One of the most incendiary photographers of the ’70s and ’80s, Robert Mapplethorpe lived a life made for the big screen. Filmmaker Ondi Timoner, known for directing films on other rock star celebs such as The Dandy Warhols and Russell brand, made it a reality with the film Mapplethorpe, which debuted at the Tribeca Film Festival where star Matt Smith earned rave reviews.
Unfortunately the film was universally panned at the festival, but that doesn’t mean it can’t produce a terrific trailer. The footage shows the ex-Doctor Who as Mapplethorpe, sporting a thick Long Island accent totally foreign to the English actor. We see Mapplethorpe and his first encounter with legendary punk rocker Patti Smith (played by Marianne Rendón), who would use his photo as the iconic cover image for her debut 1975 album, “Horses”.
Mapplethorpe became an important cultural figure as he pushed the boundaries of what could be explored in his work, such as BDSM and homoeroticism. His connection to us here in DC stems from a controversial exhibit that was to be displayed at the Corcoran in 1989, but was ultimately canceled for indecency as extreme conservative groups seized on it and used it as an example of why public funding to the National Endowment of the Arts should be ended.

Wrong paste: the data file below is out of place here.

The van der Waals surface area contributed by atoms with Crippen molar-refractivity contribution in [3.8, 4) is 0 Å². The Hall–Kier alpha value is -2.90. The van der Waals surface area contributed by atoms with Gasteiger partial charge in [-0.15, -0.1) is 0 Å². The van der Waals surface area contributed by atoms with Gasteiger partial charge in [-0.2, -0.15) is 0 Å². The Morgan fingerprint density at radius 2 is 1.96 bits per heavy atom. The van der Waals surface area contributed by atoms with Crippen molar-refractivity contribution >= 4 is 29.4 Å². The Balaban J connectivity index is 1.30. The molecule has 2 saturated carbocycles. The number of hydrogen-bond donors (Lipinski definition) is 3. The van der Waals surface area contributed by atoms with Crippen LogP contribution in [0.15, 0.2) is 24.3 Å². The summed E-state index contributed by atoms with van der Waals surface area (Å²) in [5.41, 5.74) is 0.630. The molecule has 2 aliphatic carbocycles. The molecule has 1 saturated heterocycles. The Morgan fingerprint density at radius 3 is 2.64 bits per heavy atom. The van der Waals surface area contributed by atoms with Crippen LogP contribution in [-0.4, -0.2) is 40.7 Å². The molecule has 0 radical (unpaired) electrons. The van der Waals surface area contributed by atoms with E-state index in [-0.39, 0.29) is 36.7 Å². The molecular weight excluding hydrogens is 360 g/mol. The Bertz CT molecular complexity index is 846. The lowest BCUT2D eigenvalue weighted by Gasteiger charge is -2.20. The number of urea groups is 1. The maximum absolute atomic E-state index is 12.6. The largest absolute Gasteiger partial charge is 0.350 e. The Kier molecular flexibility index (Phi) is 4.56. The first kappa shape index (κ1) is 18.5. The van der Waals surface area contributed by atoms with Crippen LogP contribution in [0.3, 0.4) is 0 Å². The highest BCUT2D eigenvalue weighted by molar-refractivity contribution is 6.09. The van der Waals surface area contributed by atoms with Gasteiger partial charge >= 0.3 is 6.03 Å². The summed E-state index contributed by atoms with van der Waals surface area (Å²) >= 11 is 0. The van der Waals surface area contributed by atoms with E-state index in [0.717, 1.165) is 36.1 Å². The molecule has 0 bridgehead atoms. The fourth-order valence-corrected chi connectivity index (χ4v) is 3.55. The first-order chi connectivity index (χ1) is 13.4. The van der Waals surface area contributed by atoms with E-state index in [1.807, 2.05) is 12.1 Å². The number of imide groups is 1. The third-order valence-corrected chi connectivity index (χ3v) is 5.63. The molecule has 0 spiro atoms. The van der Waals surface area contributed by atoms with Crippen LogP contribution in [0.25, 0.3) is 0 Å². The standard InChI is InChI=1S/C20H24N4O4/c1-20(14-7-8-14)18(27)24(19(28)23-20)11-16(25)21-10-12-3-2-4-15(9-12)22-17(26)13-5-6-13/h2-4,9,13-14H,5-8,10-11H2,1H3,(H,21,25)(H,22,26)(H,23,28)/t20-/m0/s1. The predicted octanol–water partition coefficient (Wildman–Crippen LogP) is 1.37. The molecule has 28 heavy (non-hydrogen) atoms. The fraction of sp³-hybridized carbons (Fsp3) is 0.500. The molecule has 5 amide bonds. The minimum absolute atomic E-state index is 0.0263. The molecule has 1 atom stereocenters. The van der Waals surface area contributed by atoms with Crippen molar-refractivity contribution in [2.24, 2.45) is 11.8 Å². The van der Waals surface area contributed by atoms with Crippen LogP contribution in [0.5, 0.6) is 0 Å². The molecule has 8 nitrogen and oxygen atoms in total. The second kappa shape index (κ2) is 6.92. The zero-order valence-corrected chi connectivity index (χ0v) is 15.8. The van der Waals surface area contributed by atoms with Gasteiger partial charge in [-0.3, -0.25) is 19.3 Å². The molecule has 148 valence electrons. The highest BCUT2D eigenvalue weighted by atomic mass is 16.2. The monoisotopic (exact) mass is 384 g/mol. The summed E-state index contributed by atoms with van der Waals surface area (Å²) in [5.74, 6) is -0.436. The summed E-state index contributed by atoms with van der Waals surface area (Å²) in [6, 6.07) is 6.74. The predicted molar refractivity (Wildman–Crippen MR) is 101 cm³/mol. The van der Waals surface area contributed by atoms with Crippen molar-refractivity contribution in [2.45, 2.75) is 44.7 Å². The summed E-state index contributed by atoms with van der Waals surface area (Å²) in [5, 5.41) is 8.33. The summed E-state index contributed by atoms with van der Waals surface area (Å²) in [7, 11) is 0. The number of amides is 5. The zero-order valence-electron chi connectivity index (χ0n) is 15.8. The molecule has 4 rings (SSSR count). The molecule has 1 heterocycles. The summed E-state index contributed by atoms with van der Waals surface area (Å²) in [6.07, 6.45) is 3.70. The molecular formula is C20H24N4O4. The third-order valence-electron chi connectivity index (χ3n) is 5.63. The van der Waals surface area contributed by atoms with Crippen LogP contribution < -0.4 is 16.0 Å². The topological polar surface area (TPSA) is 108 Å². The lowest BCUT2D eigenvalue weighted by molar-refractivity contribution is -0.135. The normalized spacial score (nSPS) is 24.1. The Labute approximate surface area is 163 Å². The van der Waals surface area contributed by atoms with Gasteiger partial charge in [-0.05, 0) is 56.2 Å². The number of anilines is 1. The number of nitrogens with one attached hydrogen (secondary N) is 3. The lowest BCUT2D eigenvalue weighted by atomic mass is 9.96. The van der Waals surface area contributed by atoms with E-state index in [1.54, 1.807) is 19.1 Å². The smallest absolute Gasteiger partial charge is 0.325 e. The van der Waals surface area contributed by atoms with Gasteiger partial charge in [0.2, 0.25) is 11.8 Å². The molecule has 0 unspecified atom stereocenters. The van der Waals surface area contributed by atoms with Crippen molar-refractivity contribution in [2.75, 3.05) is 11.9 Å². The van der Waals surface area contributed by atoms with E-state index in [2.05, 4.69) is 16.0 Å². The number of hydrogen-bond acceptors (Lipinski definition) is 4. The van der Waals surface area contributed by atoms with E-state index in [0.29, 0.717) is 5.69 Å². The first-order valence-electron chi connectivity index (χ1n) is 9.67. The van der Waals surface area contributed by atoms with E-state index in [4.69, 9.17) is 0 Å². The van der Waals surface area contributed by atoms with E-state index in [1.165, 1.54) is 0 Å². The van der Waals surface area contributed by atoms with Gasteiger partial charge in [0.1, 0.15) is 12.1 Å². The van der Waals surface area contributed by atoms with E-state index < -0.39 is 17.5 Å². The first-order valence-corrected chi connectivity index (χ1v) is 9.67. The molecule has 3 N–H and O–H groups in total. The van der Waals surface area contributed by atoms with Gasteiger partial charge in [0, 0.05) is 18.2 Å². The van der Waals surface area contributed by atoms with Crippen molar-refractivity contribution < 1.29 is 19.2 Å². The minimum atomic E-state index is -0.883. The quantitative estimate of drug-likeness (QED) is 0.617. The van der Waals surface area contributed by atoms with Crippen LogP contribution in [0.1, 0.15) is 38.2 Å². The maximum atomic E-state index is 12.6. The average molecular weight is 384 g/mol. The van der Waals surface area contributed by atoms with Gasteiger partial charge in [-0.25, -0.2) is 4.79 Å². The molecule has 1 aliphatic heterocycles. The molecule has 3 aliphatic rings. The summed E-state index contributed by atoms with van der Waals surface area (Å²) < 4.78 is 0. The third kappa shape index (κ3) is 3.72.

The film co-stars John Benjamin Hickey, Mark Moses, Carolyn McCormick, Brian Stokes Mitchell, Kerry Butler, and Assassination Nation‘s Hari Nef. Here’s the synopsis:
Robert Mapplethorpe is arguably one of the most important artists of the 20th century. Mapplethorpe discovered himself both sexually and artistically in New York City throughout the 70’s and 80’s. The film depicts Mapplethorpe’s life from moments before he and Patti Smith moved into the famed Chelsea hotel, home to a world of bohemian chic. Here, he begins photographing its inhabitants and his new found circle of friends including artists and musicians, socialites, film stars, and members of the S&M underground. Mapplethorpe’s work displayed eroticism in a way that had never been examined nor displayed before to the public. Exploring the intersection of his art, his sexuality and his struggle for mainstream recognition, MAPPLETHORPE offers a nuanced portrait of an artist at the height of his craft and of the self-destructive impulses that threaten to undermine it all.
Mapplethorpe opens March 1st 2019.